Ron's blog

The Death of a Friend - Killed by the False Friend Wind Power

Millions of birds are killed each year by wind turbines, and the carnage is papered over by the "green" establishment. But one poor bird finally made it to the national press in the UK. Here are some excerpts from Wattsupwiththat's "Imagine the ‘outrage’ from environmentalists if it had been an oil derrick":

There had been only eight recorded sightings of the white-throated needletail in the UK since 1846. So when one popped up again on British shores this week, bird watchers were understandably excited. A group of 40 enthusiasts dashed to the Hebrides to catch a glimpse of the brown, black and blue bird, which breeds in Asia and winters in Australasia. But instead of being treated to a wildlife spectacle they were left with a horror show when it flew into a wind turbine and was killed.

This video was taken after the bird was killed by the wind turbine, and it seems there is no video of the actual collision with the wind turbine, though there are several reports in the British MSM about the event. Of course if it had been an oil derrick or a power plant smokestack that caused the death, you can bet every environmental organization would be having a collective cow. But, it was killed by green energy, so the death gets a pass.

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How to Speak Magpie - 2

Earlier I told you about one of the "phrases" magpies have taught us - the "J phrase", which your friendly magpie will use if (s)he wants you to follow him or her. Vicky Magpie used it to take us to her babies.

But what if your friend wants to point you in a certain direction, but does not want you to actually go there? That's what the "b phrase" is for. Your friend flies towards you, and then flies in a slow circle around and above you, like a letter "b":


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Magpie Inheritance

Maggie Magpie and family with butcherbird friends
Maggie magpie and Butch butcherbird families

Until we met our magpies I had never really thought about animals having complex social systems. It’s pretty easy to think of animals as “dumb animals”! But our Maggie, sadly no longer with us, changed all that. By ‘adopting’ us into his family and introducing us to so many new friends of many bird species, Maggie opened a new world to us. All around us, birds (and, as stories from others show, other animals too) are conducting complex friendships, negotiations, and deals; they make promises, work to find good ‘positions’ in the world for their kids, and much more.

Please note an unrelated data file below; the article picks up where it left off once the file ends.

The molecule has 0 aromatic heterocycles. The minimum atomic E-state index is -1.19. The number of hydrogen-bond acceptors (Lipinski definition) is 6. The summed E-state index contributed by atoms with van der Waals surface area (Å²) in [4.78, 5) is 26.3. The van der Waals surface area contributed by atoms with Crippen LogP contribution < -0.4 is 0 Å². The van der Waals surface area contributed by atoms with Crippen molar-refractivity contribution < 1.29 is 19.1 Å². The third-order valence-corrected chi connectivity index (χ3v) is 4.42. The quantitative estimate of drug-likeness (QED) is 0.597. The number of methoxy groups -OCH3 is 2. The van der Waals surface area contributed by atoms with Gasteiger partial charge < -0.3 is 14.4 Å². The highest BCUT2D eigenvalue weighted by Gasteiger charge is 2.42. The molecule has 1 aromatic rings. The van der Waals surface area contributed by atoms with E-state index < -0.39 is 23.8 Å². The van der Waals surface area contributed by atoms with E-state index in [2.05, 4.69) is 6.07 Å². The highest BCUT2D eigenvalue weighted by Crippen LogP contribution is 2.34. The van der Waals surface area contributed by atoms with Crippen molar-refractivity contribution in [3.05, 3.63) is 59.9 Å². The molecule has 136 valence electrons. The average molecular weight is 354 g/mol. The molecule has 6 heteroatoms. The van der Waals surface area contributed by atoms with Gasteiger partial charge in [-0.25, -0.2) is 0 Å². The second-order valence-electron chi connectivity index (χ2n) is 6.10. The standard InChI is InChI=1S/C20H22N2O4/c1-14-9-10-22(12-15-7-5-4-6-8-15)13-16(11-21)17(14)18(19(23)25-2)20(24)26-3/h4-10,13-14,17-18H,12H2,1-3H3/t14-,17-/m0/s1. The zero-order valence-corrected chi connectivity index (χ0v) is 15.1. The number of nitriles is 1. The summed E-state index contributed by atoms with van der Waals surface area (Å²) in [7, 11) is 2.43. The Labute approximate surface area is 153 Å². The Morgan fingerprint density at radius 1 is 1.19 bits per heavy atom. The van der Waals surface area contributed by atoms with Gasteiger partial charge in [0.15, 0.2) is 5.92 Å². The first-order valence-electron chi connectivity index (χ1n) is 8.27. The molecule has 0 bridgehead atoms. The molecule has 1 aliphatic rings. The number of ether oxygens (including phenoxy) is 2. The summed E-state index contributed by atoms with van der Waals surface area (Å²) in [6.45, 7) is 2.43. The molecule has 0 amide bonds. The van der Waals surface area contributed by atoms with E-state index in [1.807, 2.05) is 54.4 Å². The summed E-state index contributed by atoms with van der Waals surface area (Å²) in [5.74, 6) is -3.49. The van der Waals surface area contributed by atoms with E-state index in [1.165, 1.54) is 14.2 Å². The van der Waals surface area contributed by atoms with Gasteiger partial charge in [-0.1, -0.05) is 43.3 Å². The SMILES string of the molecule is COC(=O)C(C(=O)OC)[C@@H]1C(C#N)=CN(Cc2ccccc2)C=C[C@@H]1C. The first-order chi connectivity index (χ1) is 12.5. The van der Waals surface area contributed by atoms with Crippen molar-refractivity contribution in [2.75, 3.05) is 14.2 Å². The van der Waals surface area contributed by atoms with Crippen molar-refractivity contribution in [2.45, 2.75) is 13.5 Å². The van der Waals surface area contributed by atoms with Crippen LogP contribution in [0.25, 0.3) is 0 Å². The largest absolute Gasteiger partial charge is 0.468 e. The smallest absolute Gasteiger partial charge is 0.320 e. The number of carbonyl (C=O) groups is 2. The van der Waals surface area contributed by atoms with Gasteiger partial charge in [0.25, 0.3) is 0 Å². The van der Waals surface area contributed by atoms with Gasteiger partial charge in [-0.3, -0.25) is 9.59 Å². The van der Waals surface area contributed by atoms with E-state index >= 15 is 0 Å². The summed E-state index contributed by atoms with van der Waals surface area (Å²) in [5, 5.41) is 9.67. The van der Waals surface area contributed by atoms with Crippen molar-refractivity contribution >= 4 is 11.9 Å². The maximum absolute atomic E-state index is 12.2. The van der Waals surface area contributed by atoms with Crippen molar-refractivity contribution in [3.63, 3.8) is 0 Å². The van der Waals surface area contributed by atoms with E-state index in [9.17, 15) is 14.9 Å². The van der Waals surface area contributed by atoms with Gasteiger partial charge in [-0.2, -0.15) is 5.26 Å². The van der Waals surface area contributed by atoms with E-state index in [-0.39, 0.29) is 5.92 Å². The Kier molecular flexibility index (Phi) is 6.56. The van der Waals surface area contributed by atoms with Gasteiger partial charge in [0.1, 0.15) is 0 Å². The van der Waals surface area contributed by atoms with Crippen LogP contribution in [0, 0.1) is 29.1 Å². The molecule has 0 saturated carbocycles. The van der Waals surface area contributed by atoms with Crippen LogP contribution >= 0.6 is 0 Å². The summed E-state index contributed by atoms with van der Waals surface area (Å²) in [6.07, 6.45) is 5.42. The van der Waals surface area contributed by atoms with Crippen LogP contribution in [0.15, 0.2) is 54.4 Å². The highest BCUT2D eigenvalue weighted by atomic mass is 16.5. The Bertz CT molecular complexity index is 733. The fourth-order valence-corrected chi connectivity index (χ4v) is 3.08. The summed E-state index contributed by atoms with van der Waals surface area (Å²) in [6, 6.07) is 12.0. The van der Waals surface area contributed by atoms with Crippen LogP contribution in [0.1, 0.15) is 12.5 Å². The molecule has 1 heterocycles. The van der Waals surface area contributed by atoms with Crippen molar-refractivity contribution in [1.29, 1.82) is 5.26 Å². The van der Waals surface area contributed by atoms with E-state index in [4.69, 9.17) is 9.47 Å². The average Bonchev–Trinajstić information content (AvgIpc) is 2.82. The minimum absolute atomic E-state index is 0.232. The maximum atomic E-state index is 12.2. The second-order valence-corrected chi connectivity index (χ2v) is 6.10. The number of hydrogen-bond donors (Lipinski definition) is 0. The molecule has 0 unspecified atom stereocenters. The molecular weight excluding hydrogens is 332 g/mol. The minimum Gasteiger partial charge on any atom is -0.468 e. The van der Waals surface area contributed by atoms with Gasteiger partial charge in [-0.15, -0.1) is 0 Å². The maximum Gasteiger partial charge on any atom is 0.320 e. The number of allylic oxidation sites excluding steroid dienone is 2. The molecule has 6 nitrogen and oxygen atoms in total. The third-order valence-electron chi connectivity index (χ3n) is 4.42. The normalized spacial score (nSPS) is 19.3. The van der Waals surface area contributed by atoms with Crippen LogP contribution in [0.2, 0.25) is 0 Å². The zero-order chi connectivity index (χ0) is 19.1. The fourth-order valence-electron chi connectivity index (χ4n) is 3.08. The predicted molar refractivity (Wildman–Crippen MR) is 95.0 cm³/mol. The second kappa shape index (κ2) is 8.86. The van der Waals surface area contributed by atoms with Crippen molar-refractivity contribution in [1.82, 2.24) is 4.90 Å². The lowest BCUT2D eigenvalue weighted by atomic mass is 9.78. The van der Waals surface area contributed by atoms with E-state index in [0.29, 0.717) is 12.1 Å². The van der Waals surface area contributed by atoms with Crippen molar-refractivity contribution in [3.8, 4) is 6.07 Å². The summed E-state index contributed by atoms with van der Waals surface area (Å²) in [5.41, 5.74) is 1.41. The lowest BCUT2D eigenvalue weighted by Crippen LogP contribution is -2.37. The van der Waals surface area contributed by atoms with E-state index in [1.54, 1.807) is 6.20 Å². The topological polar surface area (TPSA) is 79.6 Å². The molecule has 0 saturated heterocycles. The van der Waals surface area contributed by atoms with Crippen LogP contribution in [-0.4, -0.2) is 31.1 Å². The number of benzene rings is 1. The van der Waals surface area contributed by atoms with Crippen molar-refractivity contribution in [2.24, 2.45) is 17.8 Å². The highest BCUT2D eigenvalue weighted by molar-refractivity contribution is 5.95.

We humans get a bit uneasy when we discover we aren’t quite as far advanced beyond other animals as we like to think we are; laws of inheritance are a case in point. Surely no other animal has inheritance laws?

Well, there are clearly defined magpie inheritance laws. The countryside around our house is divided up in various ways by the various species. Magpies have one ‘map’ of the territory, on which they define the boundaries between their lands. The two species of butcherbirds here, pied and grey, share a single map between them. In other words, the magpies ignore the butcherbirds sharing their territories and vice versa, but the pied butcherbirds and the grey butcherbirds very much do take notice of each other and refuse to allow the other species into their zone. The butcherbird system has its own complexities, which I haven’t completely worked out, but I think I can tell you some details about magpie inheritance laws that might help you make sense of magpie activities around your place when a magpie dies.

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Birds can communicate without words

Since meeting Maggie Magpie and being introduced by him to magpie families and to many other species of birds, Gitie and I have become increasingly and profoundly impressed by their high intelligence and, yes, wisdom.

Maggie bright and cheerful
Maggie Magpie

I find it sad that scientists often automatically assume that only humans "think" or are "conscious". I have never quite worked out what they mean by that, because it doesn't take much looking to see intelligence in a great many other animals. Ask a cat owner!

The way contemporary animal behaviour scientists see the world is, in my opinion, profoundly unscientific. Their reasoning seems to go like this: animals do not think, they merely respond to instincts; they don't have feelings, they just react as their instinctive programming determines; humans, on the other hand, have a qualitatively different kind of intelligence and language and can construct uniquely 'human' realities like love, loyalty, and ethics, and can invent institutions like property ownership and inheritance.

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Vicky's sitting on her nest

Vicky greets us when we pay a visitYesterday Gitie and I went to see how Vicky and Bertie are doing this year on the nesting front. Although Vicky's nest is in line with our breakfast room, it is distant and we have not been able to set up the telescope this year. So imagine our delight when we found Vicky sitting proudly on the nest. The nest is in a tricky spot, so Gitie stayed by the road while I went through the paddock to the nesting tree. This is the tree that Vicky and Maggie purchased from a crow some years ago, giving the crow their old tree and nest in return, as well as rights to get food from their human friends (us) for a year). The crow made Vicky's old nest bigger and stronger, while Vicky lined the crow's nest with lots of soft material.

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